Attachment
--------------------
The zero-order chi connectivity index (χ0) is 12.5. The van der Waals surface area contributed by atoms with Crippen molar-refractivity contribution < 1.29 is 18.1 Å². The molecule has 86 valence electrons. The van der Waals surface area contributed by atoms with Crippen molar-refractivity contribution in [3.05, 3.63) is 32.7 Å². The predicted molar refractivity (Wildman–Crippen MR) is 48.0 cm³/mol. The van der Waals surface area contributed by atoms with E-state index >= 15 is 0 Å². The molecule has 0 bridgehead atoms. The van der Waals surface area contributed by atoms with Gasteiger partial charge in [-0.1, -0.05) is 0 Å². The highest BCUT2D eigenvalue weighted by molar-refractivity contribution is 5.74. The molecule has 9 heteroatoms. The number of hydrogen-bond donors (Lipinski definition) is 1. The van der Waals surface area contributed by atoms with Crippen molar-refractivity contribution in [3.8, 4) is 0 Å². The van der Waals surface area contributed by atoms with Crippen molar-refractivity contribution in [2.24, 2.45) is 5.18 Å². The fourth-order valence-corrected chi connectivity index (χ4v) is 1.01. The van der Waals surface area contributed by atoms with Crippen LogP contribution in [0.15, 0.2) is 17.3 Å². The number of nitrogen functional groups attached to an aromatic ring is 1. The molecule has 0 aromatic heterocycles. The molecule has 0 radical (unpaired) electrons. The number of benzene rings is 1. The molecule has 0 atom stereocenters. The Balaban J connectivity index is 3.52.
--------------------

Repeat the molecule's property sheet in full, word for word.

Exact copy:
The zero-order chi connectivity index (χ0) is 12.5. The van der Waals surface area contributed by atoms with Crippen molar-refractivity contribution < 1.29 is 18.1 Å². The molecule has 86 valence electrons. The van der Waals surface area contributed by atoms with Crippen molar-refractivity contribution in [3.05, 3.63) is 32.7 Å². The predicted molar refractivity (Wildman–Crippen MR) is 48.0 cm³/mol. The van der Waals surface area contributed by atoms with E-state index >= 15 is 0 Å². The molecule has 0 bridgehead atoms. The van der Waals surface area contributed by atoms with Gasteiger partial charge in [-0.1, -0.05) is 0 Å². The highest BCUT2D eigenvalue weighted by molar-refractivity contribution is 5.74. The molecule has 9 heteroatoms. The number of hydrogen-bond donors (Lipinski definition) is 1. The van der Waals surface area contributed by atoms with Crippen molar-refractivity contribution in [3.8, 4) is 0 Å². The van der Waals surface area contributed by atoms with Crippen molar-refractivity contribution in [2.24, 2.45) is 5.18 Å². The fourth-order valence-corrected chi connectivity index (χ4v) is 1.01. The van der Waals surface area contributed by atoms with Crippen LogP contribution in [0.15, 0.2) is 17.3 Å². The number of nitrogen functional groups attached to an aromatic ring is 1. The molecule has 0 aromatic heterocycles. The molecule has 0 radical (unpaired) electrons. The number of benzene rings is 1. The molecule has 0 atom stereocenters. The Balaban J connectivity index is 3.52.